Special Black History Month Story

(BlackDoctor.org) — No matter the research study, scientific finding, or health care statistic, one of the most consistent men’s health facts around is that men, in general, do not live as long as women.

Here are a few alarming statistics:

  • Coronary artery disease (CAD) is three times higher among men who are clinically depressed.
  • Male suicides outnumber female suicides in every age group.
  • Homicide and suicide are among the top three causes for death among males between the ages of 15 and 34.
  • By the age of 85, women outnumber men in the U.S. 2.2 to 1; this rises to 3 to 1 if they reach their 90s.

Why Are Men Dying Sooner?

These sobering numbers force us to ask a critical question: why?

According to Marianne J. Legato, MD, there are various biological, cultural, and personal reasons that men’s life span in the U.S. lasts an average of six years less than women’s.

“Male mortality is shorter in part, Legato says, because males are more fragile and inherently vulnerable than females from birth. And unlike women, who have fought hard to have their specific health needs validated and addressed, men haven’t demanded equal treatment.”


The challenges in men’s health are in part a byproduct of the rules set shortly after birth, Legato says: Suck up the pain, don’t be a wimp, show no weakness, and “man up.” Many men only seek medical counsel when under duress from a spouse or when their condition has deteriorated to a severe state.

Women are better at demanding help.

“Women can

What Men Have To Do To Extend Their Lives

In general, there’s a lack of awareness among men — and even the medical community — regarding the specific health needs of a male that could help prevent male deaths.

Below are the leading factors of death in men. Tackling these areas can help men make a significant difference in their health and improve their life expectancy:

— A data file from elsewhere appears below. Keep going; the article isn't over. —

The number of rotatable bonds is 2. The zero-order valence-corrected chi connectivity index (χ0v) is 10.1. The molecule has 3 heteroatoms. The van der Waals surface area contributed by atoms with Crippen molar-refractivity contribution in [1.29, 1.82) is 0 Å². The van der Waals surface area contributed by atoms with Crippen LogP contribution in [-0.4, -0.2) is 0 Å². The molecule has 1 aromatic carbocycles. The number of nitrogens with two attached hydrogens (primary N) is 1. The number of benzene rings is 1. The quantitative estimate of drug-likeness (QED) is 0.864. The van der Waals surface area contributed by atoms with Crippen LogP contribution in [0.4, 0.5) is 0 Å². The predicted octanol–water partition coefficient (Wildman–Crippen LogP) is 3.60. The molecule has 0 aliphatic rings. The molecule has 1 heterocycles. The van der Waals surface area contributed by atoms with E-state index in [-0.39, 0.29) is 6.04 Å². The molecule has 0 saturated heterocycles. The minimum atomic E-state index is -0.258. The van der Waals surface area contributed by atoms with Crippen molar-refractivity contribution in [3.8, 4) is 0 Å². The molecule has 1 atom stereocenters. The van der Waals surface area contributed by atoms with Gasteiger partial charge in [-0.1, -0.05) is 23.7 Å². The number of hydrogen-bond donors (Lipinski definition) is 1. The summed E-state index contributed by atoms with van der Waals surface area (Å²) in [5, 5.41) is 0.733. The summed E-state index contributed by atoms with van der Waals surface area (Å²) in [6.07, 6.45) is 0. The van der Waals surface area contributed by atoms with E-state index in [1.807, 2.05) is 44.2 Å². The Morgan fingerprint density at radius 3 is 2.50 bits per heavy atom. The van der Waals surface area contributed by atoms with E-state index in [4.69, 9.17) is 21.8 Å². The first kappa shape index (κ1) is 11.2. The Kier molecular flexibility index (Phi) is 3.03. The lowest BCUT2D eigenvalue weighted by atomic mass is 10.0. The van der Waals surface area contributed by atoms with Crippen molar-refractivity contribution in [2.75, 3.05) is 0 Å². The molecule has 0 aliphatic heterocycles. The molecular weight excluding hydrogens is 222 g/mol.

1. Men need to really talk to the doctor.

Leave embarrassment in the waiting room. Women are taught at an early age to be candid and open with their doctors. Symptoms that can be uncomfortable to talk about — such as erectile dysfunction — can be tied to more serious ailments such as diabetes and heart disease. Men, despite cultural tradition, should also request breast checks.

“It’s a part of the body and should be examined,” Legato says.

logically ask for help,” says Legato, who has long promoted the concept of gender-specific medicine. “They’re hardwired in the brain and very motivated.”

She encourages men to perform testicular self-exams in the way women are taught to check their breasts for irregularities. Although men

may cringe at getting a prostate check, they are far less uncomfortable than experiencing the pain of cancer treatment.

2. Men need to monitor their testosterone levels.

Beginning at age 30, testosterone begins to dip by one percent each year, says Legato. Lowered testosterone levels can lead to a decrease in vitality, muscle mass, ability to perform prolonged exercise, memory, concentration, and libido. Not only does this impair quality of life, but it can also contribute to depression, which can have a significant effect on male health, potentially increasing the risk of coronary disease. There are several treatments available — including gels, patches, and injections — that can help restore this vital hormone to proper levels.